The year 1918 marked the end of a golden era in central European art. It was the year that Gustav Klimt, Egon Schiele, Koloman Moser, and Otto Wagner died. Artistic activity, however, had already begun to move away from the highly decorative style of the Viennese Secession. Hardly affected by the political disruptions taking place, artists in the countries of the former Austro-Hungarian monarchy were busily productive in the years between the world wars, driven by a desire for a new start.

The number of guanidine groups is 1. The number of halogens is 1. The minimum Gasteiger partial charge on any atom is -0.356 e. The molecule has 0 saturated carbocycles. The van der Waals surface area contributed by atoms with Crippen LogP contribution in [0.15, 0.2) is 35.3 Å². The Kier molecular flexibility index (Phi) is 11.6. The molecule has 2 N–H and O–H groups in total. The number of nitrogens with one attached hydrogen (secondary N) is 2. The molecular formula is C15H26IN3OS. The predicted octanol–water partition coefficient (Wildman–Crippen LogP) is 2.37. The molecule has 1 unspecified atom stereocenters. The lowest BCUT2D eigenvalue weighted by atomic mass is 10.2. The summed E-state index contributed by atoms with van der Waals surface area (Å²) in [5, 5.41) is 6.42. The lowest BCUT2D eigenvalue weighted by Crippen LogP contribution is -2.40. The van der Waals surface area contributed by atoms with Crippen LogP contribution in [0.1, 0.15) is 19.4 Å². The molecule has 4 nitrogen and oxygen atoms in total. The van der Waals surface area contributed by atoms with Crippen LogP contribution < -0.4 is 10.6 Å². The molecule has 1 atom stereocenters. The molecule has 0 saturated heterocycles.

This volume examines the fascinating, artistically fruitful epoch between the wars, when cosmopolitan networks of painters, architects, and sculptors transcended political and ideological borders. A lively artistic exchange took place--primarily through international magazines disseminating new styles and techniques--that stimulated constructivist, expressionist, and surrealist modes of art making in the former lands of the Austro-Hungarian monarchy. Richly illustrated throughout and including an introduction on the dissolution of the Austrian monarchy, this luxuriously produced volume is a must-have for lovers of modernist art.